From the Hechinger Report—Seattle, Cincinnati and San Antonio are just three of a growing number of cities to develop high-quality public preschool programs paid for by new local taxes.
From The Hechinger Report—Nationwide, the number of cities offering public pre-K for young children is expanding, but many of the programs they offer lack the quality that leads to long-term benefits for kids, according to the recently released report by CityHealth, an initiative of the de Beaumont Foundation and Kaiser Permanente, in partnership with the National Institute for Early Education Research (NIEER). That means cities could be missing opportunities to ensure that children are healthy and making cognitive and social-emotional gains.
From Seattle Times—A well-respected national organization recently gave Seattle’s preschool program a much deserved pat on the back.
The Seattle program has the highest quality among Pre-K programs in 40 large U.S. cities, according to a new report from the National Institute for Early Education Research at Rutgers University in partnership with nonprofit policy advocacy group CityHealth.
From Education Dive—It’s easy for educators following research on early-childhood education to get confused. District and school leaders that want to add or expand on-site preschool programs may especially be wondering how to best design a program when one study points to the lasting benefits of preschool and another seems to contradict it.
From Seattle Medium—For the second year in a row, the Seattle Preschool Program was awarded high honors by a national assessment of preschool programs. This national report assessed how the largest U.S. cities address health and well-being issues awarded honors for high-quality preschool programs, out of 40 programs across the country, only 5 programs receiving higher honors than the Seattle Preschool Program.
From Urban Edge—Of the 40 largest cities in the country, only five offered pre-kindergarten programs that met high-quality and accessibility standards, according to the latest annual report from CityHealth, a project of the de Beaumont Foundation and Kaiser Permanente, and the National Institute for Early Education Research. While cities have been stepping up to create local funding for pre-K, the report found that few of those cities meet the benchmarks that make a program high-quality. And just 60 percent, including Houston, enrolled at least 30 percent of the city's 4-year-olds in the city's pre-K program.
From WOAI—The non profit institution CityHealth, which is part of the Beaumont and Kaiser Permanente Foundations, along with the National Institute for Early Education Research has studied early childhood education programs in forty major American cities, and says San Antonio's sales tax funded Pre-K 4 SA program is among the five most successful in the nation, with a 'Gold' rating, News Radio 1200 WOAI reports.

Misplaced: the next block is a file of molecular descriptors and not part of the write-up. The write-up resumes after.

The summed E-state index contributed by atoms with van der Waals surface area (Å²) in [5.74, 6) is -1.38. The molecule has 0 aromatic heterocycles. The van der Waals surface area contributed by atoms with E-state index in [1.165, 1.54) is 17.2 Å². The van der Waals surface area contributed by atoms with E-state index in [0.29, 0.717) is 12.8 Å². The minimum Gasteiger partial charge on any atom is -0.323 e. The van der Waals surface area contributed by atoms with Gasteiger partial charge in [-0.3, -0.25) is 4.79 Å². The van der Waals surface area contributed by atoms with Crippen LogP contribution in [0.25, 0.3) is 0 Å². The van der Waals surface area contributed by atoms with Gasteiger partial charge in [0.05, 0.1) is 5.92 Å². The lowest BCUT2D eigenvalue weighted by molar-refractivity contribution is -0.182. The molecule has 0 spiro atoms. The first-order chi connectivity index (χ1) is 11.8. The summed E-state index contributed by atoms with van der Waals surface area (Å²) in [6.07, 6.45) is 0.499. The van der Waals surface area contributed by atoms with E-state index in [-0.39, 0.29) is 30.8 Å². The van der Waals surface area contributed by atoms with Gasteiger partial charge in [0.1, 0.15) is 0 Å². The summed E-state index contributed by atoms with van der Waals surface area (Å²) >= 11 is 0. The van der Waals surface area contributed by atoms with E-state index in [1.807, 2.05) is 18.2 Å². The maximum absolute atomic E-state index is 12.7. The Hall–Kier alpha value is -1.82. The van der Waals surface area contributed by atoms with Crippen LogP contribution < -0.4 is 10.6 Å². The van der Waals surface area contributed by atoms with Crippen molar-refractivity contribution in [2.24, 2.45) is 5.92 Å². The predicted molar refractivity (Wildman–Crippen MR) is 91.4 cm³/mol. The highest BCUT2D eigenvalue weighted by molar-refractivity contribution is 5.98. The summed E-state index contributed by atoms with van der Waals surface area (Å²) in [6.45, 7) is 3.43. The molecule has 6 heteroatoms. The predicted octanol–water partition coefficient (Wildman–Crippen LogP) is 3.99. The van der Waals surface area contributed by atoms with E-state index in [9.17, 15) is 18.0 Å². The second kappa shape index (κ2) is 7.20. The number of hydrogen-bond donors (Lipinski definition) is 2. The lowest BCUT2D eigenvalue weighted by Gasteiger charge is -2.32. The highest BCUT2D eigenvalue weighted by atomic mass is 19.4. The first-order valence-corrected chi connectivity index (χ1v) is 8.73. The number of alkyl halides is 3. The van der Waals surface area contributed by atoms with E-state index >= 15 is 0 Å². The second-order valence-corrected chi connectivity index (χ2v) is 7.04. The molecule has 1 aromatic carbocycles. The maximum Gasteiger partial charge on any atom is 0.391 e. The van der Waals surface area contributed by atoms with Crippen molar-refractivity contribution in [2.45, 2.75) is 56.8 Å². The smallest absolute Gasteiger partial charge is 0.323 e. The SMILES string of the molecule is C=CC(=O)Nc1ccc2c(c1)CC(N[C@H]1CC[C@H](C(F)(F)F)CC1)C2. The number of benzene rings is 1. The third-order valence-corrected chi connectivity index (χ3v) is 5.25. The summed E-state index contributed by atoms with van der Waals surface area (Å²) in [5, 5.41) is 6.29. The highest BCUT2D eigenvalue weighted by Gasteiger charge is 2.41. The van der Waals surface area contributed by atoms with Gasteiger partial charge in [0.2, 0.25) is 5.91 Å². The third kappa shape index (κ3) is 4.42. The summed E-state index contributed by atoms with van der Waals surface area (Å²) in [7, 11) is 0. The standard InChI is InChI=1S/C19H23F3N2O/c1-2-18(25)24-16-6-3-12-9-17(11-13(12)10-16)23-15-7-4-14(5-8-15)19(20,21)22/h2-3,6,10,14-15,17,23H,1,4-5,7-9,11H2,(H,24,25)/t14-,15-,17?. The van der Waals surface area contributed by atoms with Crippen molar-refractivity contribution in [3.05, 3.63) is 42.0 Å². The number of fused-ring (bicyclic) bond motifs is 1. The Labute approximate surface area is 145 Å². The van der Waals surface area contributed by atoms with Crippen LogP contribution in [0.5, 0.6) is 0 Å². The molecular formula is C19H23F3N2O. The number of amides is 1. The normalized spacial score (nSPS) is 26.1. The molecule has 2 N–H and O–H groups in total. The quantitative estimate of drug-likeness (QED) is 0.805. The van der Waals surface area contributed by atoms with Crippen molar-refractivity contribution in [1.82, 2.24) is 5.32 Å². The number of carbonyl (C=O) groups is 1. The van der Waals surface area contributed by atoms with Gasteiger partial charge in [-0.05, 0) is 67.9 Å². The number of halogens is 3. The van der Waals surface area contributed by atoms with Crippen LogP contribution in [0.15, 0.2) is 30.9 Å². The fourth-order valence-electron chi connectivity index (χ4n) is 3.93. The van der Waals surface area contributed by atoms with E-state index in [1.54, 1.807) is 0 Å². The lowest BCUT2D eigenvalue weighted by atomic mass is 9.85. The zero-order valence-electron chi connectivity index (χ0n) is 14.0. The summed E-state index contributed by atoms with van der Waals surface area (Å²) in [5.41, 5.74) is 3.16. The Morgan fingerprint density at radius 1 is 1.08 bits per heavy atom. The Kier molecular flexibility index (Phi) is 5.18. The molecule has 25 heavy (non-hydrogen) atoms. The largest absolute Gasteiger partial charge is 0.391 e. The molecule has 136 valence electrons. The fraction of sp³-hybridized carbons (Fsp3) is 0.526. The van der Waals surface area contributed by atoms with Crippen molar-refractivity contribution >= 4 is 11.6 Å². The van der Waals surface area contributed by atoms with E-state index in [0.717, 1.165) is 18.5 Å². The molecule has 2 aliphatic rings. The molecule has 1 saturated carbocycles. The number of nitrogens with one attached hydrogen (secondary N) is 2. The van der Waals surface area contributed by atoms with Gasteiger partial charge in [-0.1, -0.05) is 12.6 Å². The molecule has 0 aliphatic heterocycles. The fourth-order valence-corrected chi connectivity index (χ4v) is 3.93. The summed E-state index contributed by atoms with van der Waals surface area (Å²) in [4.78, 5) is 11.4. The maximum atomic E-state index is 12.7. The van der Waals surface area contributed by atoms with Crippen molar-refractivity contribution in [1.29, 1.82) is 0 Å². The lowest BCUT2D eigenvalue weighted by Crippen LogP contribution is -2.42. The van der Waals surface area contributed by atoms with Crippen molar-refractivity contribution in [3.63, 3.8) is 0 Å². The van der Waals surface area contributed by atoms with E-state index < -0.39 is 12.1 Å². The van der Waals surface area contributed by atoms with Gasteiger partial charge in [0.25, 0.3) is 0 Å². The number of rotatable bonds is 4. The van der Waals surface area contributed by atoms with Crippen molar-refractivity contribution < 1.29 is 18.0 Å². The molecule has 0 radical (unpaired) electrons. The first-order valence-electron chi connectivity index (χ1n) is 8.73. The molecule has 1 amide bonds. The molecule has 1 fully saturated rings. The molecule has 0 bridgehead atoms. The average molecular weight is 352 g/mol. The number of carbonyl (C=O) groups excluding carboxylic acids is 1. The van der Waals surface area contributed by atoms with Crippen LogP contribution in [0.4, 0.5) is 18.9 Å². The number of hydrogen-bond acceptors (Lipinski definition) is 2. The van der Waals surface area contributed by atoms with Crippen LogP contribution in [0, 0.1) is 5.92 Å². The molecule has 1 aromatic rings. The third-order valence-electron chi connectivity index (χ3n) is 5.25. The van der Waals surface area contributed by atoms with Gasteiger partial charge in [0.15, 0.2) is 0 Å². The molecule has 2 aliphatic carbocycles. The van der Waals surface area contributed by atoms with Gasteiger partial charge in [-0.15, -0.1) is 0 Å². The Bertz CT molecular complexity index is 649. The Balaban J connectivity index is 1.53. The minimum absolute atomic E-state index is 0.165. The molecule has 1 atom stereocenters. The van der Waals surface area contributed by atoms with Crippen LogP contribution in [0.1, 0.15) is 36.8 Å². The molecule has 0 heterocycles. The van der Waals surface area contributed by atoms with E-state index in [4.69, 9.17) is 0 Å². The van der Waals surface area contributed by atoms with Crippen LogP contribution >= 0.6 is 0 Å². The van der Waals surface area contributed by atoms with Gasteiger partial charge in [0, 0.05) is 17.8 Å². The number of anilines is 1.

From Wisconsin Public Radio—A group that supports more and better pre-K programs finds access is good in Milwaukee but class sizes could be pared down.
From Boston Globe—For many Boston families it is one of the biggest perks of living in the city — free public preschool — and a national report released Wednesday made clear how fortunate families are to have access to it.
From Seattle Times—If Seattle’s preschool program continues to grow, it could soon be in the highest echelon of Pre-K programs in the country, according to a report released this week.
From KPBS—A new report from public health think tank CityHealth and Rutgers University gives San Diego’s public preschools a bronze medal. The assessment looked at the quality of preschool offerings in the nation’s 40 largest cities and dings San Diego for its class sizes.
From Chalkbeat Tennessee—A new report on quality and access to early education programs across the country gives Memphis a bronze medal, mainly for providing prekindergarten for at least 30 percent of the city’s 4-year-olds, and Nashville a gold medal for meeting both quality and accessibility standards.
From Chalkbeat New York—New York City’s pre-K program earns high marks when it comes to quality and access, according to a new report that ranks early childhood education in major cities across the country.
That’s according to CityHealth, a policy advocacy group, and the National Institute for Early Education Research at Rutgers University, an authority on pre-K research.
From Chalkbeat Detroit—Detroit has earned a silver rating, the second-highest possible, in a national ranking of urban preschool programs published Wednesday. But the report by the advocacy group CityHealth also says that too few eligible 4-year-olds are enrolled.
CityHealth, a foundation-funded organization that rates America’s largest urban centers based on their public policies, looked at how big cities stack up in offering preschool programs in a report published Wednesday.
From the Charlotte Observer—If high-quality public prekindergarten is truly the best investment to prepare all children for academic success, Charlotte is positioning itself well, according to a new national study of pre-K in America’s 40 largest cities.
Charlotte was one of five awarded gold-medal status by the Rutgers University Graduate School of Education’s National Institute for Early Educational Research and CityHealth, an organization that provides research-based policy ratings on a range of urban issues.
From Education Week—More large cities are taking the lead when it comes to providing pre-K programs, but a new study finds that less than half of the 40 largest cities in the country meet a research organization's quality benchmarks for these programs. And, only 60 percent offer a pre-K program that reaches more than 30 percent of the 4-year-old population.
Nashville’s pre-K education program has been ranked in the top five among the country’s largest cities by CityHealth, a new initiative by the Beaumont Foundation and Kaiser Permanente.